A: A thorough history can reveal risk factors and family history as risks for diabetes mellitus.
Q: What information should be obtained in the physical exam?
A: A thorough head to toe assessment should include an exam of all body systems, including the eyes for any indications of retinopathy, the feet to assess for poor healing wounds or changes in musculature. Because he has already indicated poor sensation in his feet, the clinician should test for neuropathy using a monofilament and tuning fork for sensation and vibration. All the classic vital signs of course are needed.
Samuel’s chart reveals the following:
Height: 65 inches
Weight: 186 lbs (84 kg)
BMI: 30.9 (obese)
Pertinent laboratory results
Total cholesterol 250 mg/dL
Dental teeth extraction from abscess
Father died from a heart attack and was a smoker
Alcohol use (1–2 beers after work daily)
Lisinopril 20 mg once daily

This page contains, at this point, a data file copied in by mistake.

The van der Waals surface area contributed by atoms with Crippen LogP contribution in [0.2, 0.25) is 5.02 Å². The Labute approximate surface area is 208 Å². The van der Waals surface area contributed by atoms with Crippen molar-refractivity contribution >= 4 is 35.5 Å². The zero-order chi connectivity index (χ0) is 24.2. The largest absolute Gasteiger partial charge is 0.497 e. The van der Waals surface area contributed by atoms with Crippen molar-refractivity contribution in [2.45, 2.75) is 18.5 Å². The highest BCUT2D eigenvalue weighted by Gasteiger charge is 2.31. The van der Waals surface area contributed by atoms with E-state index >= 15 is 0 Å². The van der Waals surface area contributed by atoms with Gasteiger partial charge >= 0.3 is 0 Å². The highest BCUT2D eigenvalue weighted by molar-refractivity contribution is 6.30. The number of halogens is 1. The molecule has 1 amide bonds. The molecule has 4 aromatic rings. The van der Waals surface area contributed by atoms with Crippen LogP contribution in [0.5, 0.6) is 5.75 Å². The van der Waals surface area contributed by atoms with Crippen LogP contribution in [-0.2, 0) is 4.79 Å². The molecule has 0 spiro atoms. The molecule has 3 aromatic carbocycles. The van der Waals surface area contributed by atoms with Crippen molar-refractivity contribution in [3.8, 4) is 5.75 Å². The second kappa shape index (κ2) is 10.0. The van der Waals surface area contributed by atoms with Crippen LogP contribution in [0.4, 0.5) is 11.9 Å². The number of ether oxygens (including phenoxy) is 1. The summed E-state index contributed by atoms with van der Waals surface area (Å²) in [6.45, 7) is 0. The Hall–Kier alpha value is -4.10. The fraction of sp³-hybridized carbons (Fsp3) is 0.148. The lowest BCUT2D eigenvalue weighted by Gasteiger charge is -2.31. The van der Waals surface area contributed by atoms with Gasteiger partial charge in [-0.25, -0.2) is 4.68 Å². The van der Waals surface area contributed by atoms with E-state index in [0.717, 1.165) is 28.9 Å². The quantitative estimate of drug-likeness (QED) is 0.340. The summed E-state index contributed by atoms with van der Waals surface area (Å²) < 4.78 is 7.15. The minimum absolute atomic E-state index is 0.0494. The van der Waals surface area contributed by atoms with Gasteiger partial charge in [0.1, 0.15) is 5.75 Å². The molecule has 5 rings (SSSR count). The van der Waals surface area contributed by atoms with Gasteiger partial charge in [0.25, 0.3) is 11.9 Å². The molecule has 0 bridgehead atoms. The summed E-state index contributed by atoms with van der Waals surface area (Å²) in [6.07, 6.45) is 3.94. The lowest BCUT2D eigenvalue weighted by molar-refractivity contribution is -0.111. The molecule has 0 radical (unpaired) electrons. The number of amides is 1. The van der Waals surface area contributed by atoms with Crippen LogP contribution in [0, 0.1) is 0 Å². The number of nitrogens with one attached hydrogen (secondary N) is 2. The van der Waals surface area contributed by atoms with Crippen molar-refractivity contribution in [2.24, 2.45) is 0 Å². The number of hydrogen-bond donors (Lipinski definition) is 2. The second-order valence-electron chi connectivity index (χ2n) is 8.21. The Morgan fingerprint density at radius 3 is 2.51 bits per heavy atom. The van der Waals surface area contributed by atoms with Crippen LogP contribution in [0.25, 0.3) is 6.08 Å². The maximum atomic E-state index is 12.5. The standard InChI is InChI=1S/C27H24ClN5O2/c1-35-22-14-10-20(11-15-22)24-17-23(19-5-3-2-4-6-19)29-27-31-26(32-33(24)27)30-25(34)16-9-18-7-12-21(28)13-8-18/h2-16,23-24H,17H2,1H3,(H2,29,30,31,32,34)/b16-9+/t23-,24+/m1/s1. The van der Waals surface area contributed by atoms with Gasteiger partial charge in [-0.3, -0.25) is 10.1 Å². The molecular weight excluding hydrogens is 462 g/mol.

Known drug allergies
Rationale: The FBS is >126 mg/dL, with symptoms
A: Questions about erectile dysfunction, depression; desire for smoking cessation and DSME instruction should be pursued.
Mr. Gonzalez is not surprised to hear he has developed type 2 diabetes and admits that he has an older brother and uncle with T2DM. He said his wife does want him to stop smoking and he has tried on his own but can’t quit. He also admits to some instances of ED and just thought it was his age.
A: He should be referred to an optometrist, a smoking cessation program, and certified diabetes educator for DSME. The clinician warns him to “stop smoking, lose weight, exercise, and don’t eat so much.” Because of his existing symptoms and risk factors, the physician also puts him on oral metformin 500 mg bid and oral simvastatin 40 mg qd, and oral bupropion (Zyban) 150 mg bid for smoking cessation. He is told to return in 3 months for a followup after his DSME. A plan is developed to address his ED and probable retinopathy and neuropathy in 3 months after his body has had time to adjust to the medications and the goal of smoking cessation.